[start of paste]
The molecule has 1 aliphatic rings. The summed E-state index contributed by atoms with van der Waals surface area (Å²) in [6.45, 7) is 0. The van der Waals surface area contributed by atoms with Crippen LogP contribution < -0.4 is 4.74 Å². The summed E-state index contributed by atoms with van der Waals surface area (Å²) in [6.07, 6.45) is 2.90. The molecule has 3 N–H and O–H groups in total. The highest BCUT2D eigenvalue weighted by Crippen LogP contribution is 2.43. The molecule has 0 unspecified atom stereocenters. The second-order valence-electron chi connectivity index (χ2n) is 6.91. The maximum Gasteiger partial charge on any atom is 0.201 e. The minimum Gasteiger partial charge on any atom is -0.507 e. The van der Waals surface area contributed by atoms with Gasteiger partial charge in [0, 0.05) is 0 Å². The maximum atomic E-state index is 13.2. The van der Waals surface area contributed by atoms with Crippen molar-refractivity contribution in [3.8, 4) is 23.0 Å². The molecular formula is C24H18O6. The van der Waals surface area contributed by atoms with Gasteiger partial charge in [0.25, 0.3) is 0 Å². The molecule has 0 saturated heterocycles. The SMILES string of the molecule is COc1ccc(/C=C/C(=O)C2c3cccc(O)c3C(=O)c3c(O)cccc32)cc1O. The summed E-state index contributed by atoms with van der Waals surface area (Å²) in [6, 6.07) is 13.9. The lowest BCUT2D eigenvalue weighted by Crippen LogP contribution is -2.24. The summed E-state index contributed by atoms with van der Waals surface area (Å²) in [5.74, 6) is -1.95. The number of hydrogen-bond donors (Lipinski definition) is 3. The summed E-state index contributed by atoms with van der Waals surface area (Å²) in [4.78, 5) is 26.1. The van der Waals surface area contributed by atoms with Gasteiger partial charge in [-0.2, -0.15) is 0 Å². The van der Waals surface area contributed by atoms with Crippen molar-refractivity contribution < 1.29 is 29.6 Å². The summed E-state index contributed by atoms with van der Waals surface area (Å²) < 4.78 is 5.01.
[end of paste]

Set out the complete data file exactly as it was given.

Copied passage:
The molecule has 1 aliphatic rings. The summed E-state index contributed by atoms with van der Waals surface area (Å²) in [6.45, 7) is 0. The van der Waals surface area contributed by atoms with Crippen LogP contribution < -0.4 is 4.74 Å². The summed E-state index contributed by atoms with van der Waals surface area (Å²) in [6.07, 6.45) is 2.90. The molecule has 3 N–H and O–H groups in total. The highest BCUT2D eigenvalue weighted by Crippen LogP contribution is 2.43. The molecule has 0 unspecified atom stereocenters. The second-order valence-electron chi connectivity index (χ2n) is 6.91. The maximum Gasteiger partial charge on any atom is 0.201 e. The minimum Gasteiger partial charge on any atom is -0.507 e. The van der Waals surface area contributed by atoms with Gasteiger partial charge in [0, 0.05) is 0 Å². The maximum atomic E-state index is 13.2. The van der Waals surface area contributed by atoms with Crippen molar-refractivity contribution in [3.8, 4) is 23.0 Å². The molecular formula is C24H18O6. The van der Waals surface area contributed by atoms with Gasteiger partial charge in [0.25, 0.3) is 0 Å². The molecule has 0 saturated heterocycles. The SMILES string of the molecule is COc1ccc(/C=C/C(=O)C2c3cccc(O)c3C(=O)c3c(O)cccc32)cc1O. The summed E-state index contributed by atoms with van der Waals surface area (Å²) in [6, 6.07) is 13.9. The lowest BCUT2D eigenvalue weighted by Crippen LogP contribution is -2.24. The summed E-state index contributed by atoms with van der Waals surface area (Å²) in [5.74, 6) is -1.95. The number of hydrogen-bond donors (Lipinski definition) is 3. The summed E-state index contributed by atoms with van der Waals surface area (Å²) in [4.78, 5) is 26.1. The van der Waals surface area contributed by atoms with Gasteiger partial charge in [-0.2, -0.15) is 0 Å². The van der Waals surface area contributed by atoms with Crippen molar-refractivity contribution < 1.29 is 29.6 Å². The summed E-state index contributed by atoms with van der Waals surface area (Å²) < 4.78 is 5.01.